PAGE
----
Sunday, 4 September 2011

Where do the name of Punjabi towns come from?

Punjabi by nature: where do the names of Punjabi towns come from?

Khushwant Singh looks into the history and meaning of the suffixes and prefixes of Punjab's towns GARH, ALSO MEANING FORT, WAS USUALLY PERCHED ON A HILLTOP AND WAS NOT ESSEN- TIALLY A RESIDENTIAL AREA TO BEGIN WITH. THE PURPOSE OF GARH WAS MILITARY AND THE FORT OFFERED A SECURE WALL TO THE RESIDENTS.WITH PASSAGE OF TIME, THEY BECAME RESIDENTIAL AREAS

Recently, I was in England and got interested in the meaning of the suffixes of many of its towns and cities. Each time I crossed a town with a name ending with Ham, Chester or Shire, my curiosity would increase and I would keep asking the folks around, what these suffixes meant. It seemed that no one really knew what they stood for, but all of them were sure that they meant something. Sitting in one of the Costa Coffee bars on Regent Street, I tried Googling to get my answers but my attention was soon diverted towards my own Punjab and I launched a desperate search for the suffixes and prefixes, majra, majri, wala, wali, chak, bassi, basti, pur, garh, garhi.

Sadly, there is not enough material on these suffixes on the google search engine. However, desperate to learn more, I was soon seeking help from Balwinder Kaur, an English teacher at the Government Senior Secondary School, Bhunga. Balwinder spent a day looking up the Mahan Kosh by Bhai Kahan Singh Nabha and other reference books and put together this information for me.

Bassi and basti are Persian words from the word Basar-Gurdan meaning habitat, comprising mostly of Persian/Muslim families. One of the earlier bassi as per her research was Basti Malik in Patiala estate near Fategarh. Bassi Pathana, Bassi Kasso and Bassi Daultkhan are examples of it.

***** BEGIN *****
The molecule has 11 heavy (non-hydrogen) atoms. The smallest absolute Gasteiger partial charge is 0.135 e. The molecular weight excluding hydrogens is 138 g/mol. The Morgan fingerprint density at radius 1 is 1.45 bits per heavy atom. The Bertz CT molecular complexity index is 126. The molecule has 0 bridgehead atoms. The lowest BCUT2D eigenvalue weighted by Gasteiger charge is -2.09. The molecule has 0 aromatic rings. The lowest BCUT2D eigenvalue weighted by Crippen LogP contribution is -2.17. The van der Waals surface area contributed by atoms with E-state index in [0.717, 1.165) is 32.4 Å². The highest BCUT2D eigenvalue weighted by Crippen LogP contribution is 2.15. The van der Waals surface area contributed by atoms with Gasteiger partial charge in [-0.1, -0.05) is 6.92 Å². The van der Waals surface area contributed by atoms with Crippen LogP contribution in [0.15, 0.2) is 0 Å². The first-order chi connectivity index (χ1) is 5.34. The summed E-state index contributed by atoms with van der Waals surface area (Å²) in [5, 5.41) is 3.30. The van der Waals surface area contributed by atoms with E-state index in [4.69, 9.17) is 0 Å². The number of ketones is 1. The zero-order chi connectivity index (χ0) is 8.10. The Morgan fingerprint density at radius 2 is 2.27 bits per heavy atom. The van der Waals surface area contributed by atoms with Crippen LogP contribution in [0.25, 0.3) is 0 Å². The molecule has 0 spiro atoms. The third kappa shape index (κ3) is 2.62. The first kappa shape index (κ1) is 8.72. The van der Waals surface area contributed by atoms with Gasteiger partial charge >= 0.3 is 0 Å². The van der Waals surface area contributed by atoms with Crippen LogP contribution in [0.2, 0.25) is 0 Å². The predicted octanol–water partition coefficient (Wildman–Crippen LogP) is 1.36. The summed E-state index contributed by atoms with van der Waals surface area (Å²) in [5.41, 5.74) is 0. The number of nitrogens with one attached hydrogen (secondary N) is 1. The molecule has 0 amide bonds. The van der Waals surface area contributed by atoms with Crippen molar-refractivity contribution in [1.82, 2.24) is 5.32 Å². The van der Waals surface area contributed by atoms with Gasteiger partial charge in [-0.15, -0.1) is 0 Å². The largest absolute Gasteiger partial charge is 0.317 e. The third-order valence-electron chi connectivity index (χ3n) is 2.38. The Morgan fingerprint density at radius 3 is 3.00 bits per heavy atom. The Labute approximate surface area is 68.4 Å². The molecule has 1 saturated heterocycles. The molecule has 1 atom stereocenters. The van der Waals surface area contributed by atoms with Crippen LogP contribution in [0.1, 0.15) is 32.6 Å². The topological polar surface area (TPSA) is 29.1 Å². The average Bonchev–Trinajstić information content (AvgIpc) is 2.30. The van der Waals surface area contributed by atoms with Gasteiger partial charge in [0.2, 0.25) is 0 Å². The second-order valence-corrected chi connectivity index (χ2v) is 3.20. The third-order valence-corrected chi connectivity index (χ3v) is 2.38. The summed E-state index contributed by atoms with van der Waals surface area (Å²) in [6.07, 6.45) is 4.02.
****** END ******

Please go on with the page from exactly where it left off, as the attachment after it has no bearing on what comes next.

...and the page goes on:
Majra means a town and majri a town in the same area but with less significance and smaller area and population.Modern Manimajra near Chandigarh was a town, which was captured by Garib Das in 1821 along with 48 other villages. Manimajra, after the British annexation of Punjab, was given the status of a kingdom and Gopal Singh became its first king.

Kot literally means fort. Kots were walled safe residential areas and usually located on mounds, elevated patches of land or on the foothills. Saint Kabir observes `ek kot panch sikdar', meaning that to create/safeguard one kot, more than one powerful person (sikdar) was required. Some of the examples are Sialkot, Raikot and Dharamkot. Garh, also meaning fort, was usually perched on a hilltop and was not essentially a residential area to begin with. The purpose of garh was military and the fort offered a secure wall to the residents. Garhs, with passage of time, became residential areas when vagabond life attained stability.

Fatehgarh, Holgarh, Lohgarh, Keshgarh and Anandgarh, are some of the examples. Garhis were safe homes or shelter homes of residents of an area.

Kachi Garhi in Chamkaur Sahib, is an example.

My other query to Balwinder was what was the meaning of pur, examples being Hoshiarpur, Haripur, and Rampur? While one of the explanation described pur as a village but interestingly, Balwinder pointed out that it was a town or a village which had to be reached either by crossing a bridge or through a boat.

Wala and wali also mean habitats. Walas have names of prominent personalities as their prefixes. For example, Attariwala, Nihal Singh-wala and Hussaini-wala, the last being named after Muslim saint Baba Hussainiwala. Walis have names of lesser-known people as their prefix or suffix. Examples are Hiran-wali near Fazilka and Moranwali in Hoshiarpur district.

Balwinder also checked out the meaning of the word chak, which literally means village. The home of fourth Sikh Guru was called Guru Da Chak (later Chak Ramdas) after which the precedent to call villages with `chak' as prefix or suffix was set. Examples are Chak Fatehsingh, Chak Ramdas, Chak Sheranwali.

Collecting this material has been gratifying but I am still not satisfied and scholars who have some additional information are free to write to me to help document this information for progeny. As for the Chesters, Hams and Shires, there's always a next time.

Hindustan Times, August 28th 2011.

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